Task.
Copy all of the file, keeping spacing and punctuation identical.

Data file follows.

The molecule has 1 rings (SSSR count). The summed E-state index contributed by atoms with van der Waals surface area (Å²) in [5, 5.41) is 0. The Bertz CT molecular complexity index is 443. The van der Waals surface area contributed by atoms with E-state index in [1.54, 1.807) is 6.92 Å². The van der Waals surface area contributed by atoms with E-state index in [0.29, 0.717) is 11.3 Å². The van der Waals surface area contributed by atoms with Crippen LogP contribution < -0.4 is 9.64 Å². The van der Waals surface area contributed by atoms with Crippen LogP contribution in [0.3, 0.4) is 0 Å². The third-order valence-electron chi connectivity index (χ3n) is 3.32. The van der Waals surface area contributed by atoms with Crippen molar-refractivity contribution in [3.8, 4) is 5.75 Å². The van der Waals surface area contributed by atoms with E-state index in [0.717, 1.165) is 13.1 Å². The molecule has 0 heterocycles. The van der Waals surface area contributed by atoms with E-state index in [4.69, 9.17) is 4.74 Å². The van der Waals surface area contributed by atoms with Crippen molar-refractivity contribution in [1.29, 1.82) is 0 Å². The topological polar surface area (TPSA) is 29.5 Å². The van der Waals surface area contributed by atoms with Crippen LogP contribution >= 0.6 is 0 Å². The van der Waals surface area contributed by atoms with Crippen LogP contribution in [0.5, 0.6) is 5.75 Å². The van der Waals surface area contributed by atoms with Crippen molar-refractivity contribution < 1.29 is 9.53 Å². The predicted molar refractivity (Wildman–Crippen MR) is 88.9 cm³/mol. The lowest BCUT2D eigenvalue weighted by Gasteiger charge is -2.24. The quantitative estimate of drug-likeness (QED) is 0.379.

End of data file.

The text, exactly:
The molecule has 1 rings (SSSR count). The summed E-state index contributed by atoms with van der Waals surface area (Å²) in [5, 5.41) is 0. The Bertz CT molecular complexity index is 443. The van der Waals surface area contributed by atoms with E-state index in [1.54, 1.807) is 6.92 Å². The van der Waals surface area contributed by atoms with E-state index in [0.29, 0.717) is 11.3 Å². The van der Waals surface area contributed by atoms with Crippen LogP contribution < -0.4 is 9.64 Å². The van der Waals surface area contributed by atoms with Crippen LogP contribution in [0.3, 0.4) is 0 Å². The third-order valence-electron chi connectivity index (χ3n) is 3.32. The van der Waals surface area contributed by atoms with Crippen molar-refractivity contribution in [3.8, 4) is 5.75 Å². The van der Waals surface area contributed by atoms with E-state index in [0.717, 1.165) is 13.1 Å². The molecule has 0 heterocycles. The van der Waals surface area contributed by atoms with E-state index in [4.69, 9.17) is 4.74 Å². The van der Waals surface area contributed by atoms with Crippen molar-refractivity contribution in [1.29, 1.82) is 0 Å². The topological polar surface area (TPSA) is 29.5 Å². The van der Waals surface area contributed by atoms with Crippen LogP contribution >= 0.6 is 0 Å². The van der Waals surface area contributed by atoms with Crippen LogP contribution in [0.5, 0.6) is 5.75 Å². The van der Waals surface area contributed by atoms with Crippen molar-refractivity contribution < 1.29 is 9.53 Å². The predicted molar refractivity (Wildman–Crippen MR) is 88.9 cm³/mol. The lowest BCUT2D eigenvalue weighted by Gasteiger charge is -2.24. The quantitative estimate of drug-likeness (QED) is 0.379.